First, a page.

The Latin masticare means to chew, and it tracks back to a Greek word.
  • masticate (to grind up by chewing)
  • mastication (the act of chewing)
  • masticator (a person or animal that chews)
Interestingly, the word tongs came from an Indo-European word that meant bite. In effect, when the lower ends of tongs are brought together to grasp or pinch an object, they bite it.


Now available from McFarland & Co.: Word Parts Dictionary, 2nd edition


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Wednesday, December 09, 2009

I caught a rerun of Arsenic and Old Lace the other night, and was delighted to discover that the years have not diminished its charms. The “old lace” referred to the decorative trim adorning the dresses of the Brewster sisters, but lace had many meanings over the centuries.

Originally, the word meant a snare or a noose used to catch an animal, although the first use cited in the Oxford English Dictionary is metaphorical: [translated] “You have caught a woman; you have a woman in your snare.”

As time went on, it meant a cord, line, or string. Eventually, that was refined to a cord threaded through eyelets to draw together opposite edges of a garment or boot. This shows up in shoelace.

In the construction trade, a lace was a tie beam or a brace. By the 16th century, it referred to the ornamental braid used for trimming coats. In that same century, it settled into what we would call lace today: the open-work fabric used to decorate sleeves, collars, and so on.


Now available from McFarland & Co.: Word Parts Dictionary, 2nd edition

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Saturday, December 05, 2009

Thirst

Thirst is a universal elementary condition, so it’s no surprise that the first written instance in English goes back to at least 1,000 AD. It evolved from a similar form (thurst) that existed in many Germanic languages.

The Greek word dipsa meant thirst, and several English words were patterned on that.

  • The dipsas was a serpent whose bite was supposed to produce an unimaginable thirst.
  • A dipsetic is a medicinal preparation that induces thirst.
  • Dipsomania is an insatiable thirst for alcohol.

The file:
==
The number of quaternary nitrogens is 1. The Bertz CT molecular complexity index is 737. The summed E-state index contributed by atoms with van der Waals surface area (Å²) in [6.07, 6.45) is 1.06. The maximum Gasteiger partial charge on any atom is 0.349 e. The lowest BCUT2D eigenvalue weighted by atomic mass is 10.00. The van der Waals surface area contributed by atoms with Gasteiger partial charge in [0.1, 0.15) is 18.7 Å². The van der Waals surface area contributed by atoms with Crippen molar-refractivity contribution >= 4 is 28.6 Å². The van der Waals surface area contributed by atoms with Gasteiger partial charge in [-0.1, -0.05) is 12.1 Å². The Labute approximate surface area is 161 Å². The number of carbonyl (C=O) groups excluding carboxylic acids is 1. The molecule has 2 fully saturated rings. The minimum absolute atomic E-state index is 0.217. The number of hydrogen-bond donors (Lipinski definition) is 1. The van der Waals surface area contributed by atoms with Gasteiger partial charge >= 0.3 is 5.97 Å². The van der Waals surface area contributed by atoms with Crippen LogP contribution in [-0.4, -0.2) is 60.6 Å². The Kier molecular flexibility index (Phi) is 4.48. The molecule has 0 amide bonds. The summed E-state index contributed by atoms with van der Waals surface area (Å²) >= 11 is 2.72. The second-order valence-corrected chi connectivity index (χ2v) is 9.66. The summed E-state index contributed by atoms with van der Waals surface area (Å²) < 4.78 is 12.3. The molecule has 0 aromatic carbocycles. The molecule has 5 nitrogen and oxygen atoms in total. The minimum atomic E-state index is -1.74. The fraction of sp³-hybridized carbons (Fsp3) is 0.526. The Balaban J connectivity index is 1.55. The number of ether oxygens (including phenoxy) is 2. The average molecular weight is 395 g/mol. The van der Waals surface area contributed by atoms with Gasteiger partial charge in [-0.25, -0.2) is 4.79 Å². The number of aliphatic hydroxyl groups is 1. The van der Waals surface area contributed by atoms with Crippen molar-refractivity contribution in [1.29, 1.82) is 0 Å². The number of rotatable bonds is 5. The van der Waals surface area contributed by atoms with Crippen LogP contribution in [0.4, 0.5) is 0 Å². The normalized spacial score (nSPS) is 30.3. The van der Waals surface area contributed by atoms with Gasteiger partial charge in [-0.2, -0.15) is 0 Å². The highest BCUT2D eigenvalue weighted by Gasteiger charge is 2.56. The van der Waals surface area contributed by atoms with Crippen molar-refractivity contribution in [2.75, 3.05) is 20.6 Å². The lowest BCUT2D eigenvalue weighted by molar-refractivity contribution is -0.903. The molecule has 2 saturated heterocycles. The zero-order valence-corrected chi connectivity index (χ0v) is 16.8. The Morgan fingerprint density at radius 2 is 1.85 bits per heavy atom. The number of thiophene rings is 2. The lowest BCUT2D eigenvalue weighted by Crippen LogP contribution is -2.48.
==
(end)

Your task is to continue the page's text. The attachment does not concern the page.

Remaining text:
• Dipsopathy was a medical treatment based on abstinence from liquids.
  • Dipsosis meant a morbid degree of thirst.
  • Polydipsia was a morbid thirst that resulted in excessive water consumption.

The corresponding word in Latin was sitia, and that was absorbed into several English words.

  • To sitiate was to thirst.
  • Siticulous means very dry.
  • Sitient meant thirsting in the physical sense, but it was also extended to the metaphorical sense of coveting.

Now available from McFarland & Co.: Word Parts Dictionary, 2nd edition


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Wednesday, December 02, 2009

Paraphernalia

A listener brought up the word paraphernalia as an instance of a word easier to say than to spell. The second “r” is often the victim of elision, so misspelling becomes a distinct possibility.

The word is interesting in its own right. In Roman law, paraphernalia meant the articles of property held by a wife over and above the dowry that she brought with her. The articles might include clothing, furniture, and jewelry. The wife retained control over these. The word derived from the Greek para-, over and above, and pherne-, a dowry – literally, things brought with.

As time went by, the word picked up multiple meanings. Among other things, it came to mean articles of dress or adornment outside of marriage, the items associated with a particular activity, then the items associated with taking drugs.


Now available from McFarland & Co.: Word Parts Dictionary, 2nd edition